WASHINGTON — He was talking taxes with truckers on Wednesday evening when President Trump suddenly diverged into a curious tangent. He had been given “some very, very important news” that “you’ll probably be hearing about” in the next few days. What it was, he did not say.
If the truckers packed in the airport hanger in Harrisburg, Pa., went home that night scratching their heads, Mr. Trump was right that they would eventually realize what he was referring to. By Thursday morning, word emerged that an American woman and her family had been released after five years of captivity by Afghan militants.
The forecast by the president seemed to contradict Mr. Trump’s own declaration that he never telegraphs his moves in advance. But advisers have long ago learned that if Mr. Trump is told something, he may not be able to restrain himself from sharing, as he did with intelligence gleaned from the Israelis when he met with the Russian foreign minister in May.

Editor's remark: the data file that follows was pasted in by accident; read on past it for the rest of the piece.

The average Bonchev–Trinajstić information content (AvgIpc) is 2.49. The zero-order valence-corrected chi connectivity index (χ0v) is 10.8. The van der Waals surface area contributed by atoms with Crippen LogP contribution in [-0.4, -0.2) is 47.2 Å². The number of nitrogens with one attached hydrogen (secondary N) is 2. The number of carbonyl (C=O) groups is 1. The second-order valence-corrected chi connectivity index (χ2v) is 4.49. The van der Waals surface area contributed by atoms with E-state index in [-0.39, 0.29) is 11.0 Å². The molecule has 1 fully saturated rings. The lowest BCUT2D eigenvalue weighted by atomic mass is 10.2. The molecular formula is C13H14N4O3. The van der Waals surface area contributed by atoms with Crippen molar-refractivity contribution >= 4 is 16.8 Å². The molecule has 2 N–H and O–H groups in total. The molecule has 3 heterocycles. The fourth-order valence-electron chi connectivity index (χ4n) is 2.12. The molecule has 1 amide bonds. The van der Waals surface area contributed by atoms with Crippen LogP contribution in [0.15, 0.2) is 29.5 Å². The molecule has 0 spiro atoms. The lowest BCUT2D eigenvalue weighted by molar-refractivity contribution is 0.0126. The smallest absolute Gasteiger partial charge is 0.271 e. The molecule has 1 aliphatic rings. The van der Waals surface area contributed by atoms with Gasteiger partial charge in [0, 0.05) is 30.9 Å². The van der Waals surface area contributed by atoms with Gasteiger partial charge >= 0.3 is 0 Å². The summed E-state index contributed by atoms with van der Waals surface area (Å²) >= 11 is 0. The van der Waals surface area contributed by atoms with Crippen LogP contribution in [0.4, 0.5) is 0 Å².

In this case, it was unclear whether Mr. Trump was hinting at a delicate development before it was fully completed, but aides were sensitive afterward about not disclosing anything prematurely. Mr. Trump often criticized his predecessor, President Barack Obama, for discussing overseas operations too early. “I don’t want to be one of these guys that say, ‘yes, here’s what we’re going to do,’” he said shortly after taking office.
The American hostage, Caitlan Coleman, her Canadian husband and their three children were freed from captivity “through an intelligence-based operation by Pakistan troops,” according to a statement from the Pakistani government. But the family was not yet in American hands. The Pakistanis said the hostages, captured in Afghanistan in 2012, were tracked as they were moved across Pakistan. “The operation by Pakistani forces, based on actionable intelligence from U.S. authorities, was successful,” the statement said.
Mr. Trump raised the matter in his speech in Harrisburg to boast that he had made the United States an object of respect again around the world. A global poll this year actually showed a drastic drop in faith in American leadership since Mr. Trump took over in most of the countries surveyed. But the president presumably meant that foreign governments and factions like the Taliban group that was holding the American woman were now taking the United States more seriously since he assumed power.